Games and libraries: gamification

Super mega-achiever badge by Steven Johnson CC-BY

Super mega-achiever badge by Steven Johnson CC-BY

Gamification is loosely, the adding of game like qualities to everyday activities to help engage users and provide some motivation to complete them. The most common application of this in the library context is probably gamification of information literacy (there’s even a Pinterest board dedicated to this) or gamifying orientation to your library.

What other applications are there? What about making a game of coming to the library? Gamification of everyday library activities such as borrowing and returning items, reviewing books or commenting on other people’s reviews via inbuilt social mechanisms is behind the development of applications such as LibraryGame. Library users collect points and badges along the way, providing classic gaming rewards for everyday library use.

Professional development programs such as 23 Things and its spin offs including 23 Mobile Things and even 23 Things for Researchers, while not directly applying gamification, do construct a fun, engaging platform for learning new skills and consolidating some old ones along the way.

Do you use any of these techniques or have you participated in a 23 Things program? Perhaps you have a full blown tech platform behind you, or have developed a mobile app for use in your library? Or perhaps you reward kids with a stamp on a ‘passport’ just for coming to storytime each week?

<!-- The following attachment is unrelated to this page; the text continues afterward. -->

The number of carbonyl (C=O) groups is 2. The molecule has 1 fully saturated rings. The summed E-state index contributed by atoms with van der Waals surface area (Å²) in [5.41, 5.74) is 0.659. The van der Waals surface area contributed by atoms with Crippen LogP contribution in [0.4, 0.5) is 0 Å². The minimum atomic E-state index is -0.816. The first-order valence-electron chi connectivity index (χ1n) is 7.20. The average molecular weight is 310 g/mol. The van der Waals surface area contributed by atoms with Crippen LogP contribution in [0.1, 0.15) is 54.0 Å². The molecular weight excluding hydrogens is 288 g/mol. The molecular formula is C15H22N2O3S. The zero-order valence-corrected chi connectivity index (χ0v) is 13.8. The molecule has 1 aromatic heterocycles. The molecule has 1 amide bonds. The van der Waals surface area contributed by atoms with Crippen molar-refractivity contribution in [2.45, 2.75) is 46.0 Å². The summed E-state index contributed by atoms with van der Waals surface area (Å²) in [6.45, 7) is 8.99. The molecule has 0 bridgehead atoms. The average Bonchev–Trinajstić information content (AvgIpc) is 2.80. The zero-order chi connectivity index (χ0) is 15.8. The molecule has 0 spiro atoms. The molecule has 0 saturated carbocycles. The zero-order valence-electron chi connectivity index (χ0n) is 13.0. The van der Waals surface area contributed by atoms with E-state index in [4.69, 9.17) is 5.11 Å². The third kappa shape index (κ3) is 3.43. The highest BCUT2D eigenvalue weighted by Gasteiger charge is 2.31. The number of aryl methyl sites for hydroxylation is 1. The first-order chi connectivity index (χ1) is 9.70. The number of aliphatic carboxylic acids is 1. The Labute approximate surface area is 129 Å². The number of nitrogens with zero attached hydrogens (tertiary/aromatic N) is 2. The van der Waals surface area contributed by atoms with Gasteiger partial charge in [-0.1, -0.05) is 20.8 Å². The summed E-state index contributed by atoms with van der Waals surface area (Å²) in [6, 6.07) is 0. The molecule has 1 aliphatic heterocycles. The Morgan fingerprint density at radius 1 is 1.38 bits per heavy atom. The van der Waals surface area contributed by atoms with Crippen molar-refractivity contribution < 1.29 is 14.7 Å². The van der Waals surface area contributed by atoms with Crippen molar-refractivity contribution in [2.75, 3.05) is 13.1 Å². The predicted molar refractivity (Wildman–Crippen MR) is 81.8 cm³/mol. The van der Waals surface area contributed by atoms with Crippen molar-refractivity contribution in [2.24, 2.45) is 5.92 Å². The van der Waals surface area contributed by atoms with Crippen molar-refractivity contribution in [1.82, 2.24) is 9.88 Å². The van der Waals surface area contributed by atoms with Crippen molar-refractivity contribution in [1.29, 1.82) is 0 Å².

We’d love to hear from you in the comments below, on Twitter using #interlibnet or via our Facebook page.

Posted in Discussion topics, Round 2015A and tagged , , , , .


  1. Pingback: Games and libraries: gamification | Flexibility Enables Learning

  2. This is a bit different to the focus of this discussion starter and to the Canadian post but I recently read a really interesting book about the way libraries are using crowds to make their collections more accessible or even to develop their collections. Some libraries are building gaming features into the tasks they’re asking the crowd to do, as a way of keeping people engaged and making the experience enjoyable and also, interestingly, as a way of generating high quality data. The book is called ‘Crowdsourcing our cultural heritage’, edited by Mia Ridge and published by Ashgate; the most relevant chapters are those about the New York Public Library’s Menu transription project (chapter 5); the Netherlands Institute for Sound and Vision and the VU University Amsterdam’s social tagging game to annotate the Institute’s audiovisual archive (chapter 7); and the discussion about how to ensure activities like these are compatible with institutions’ values and practice (chapter 12).

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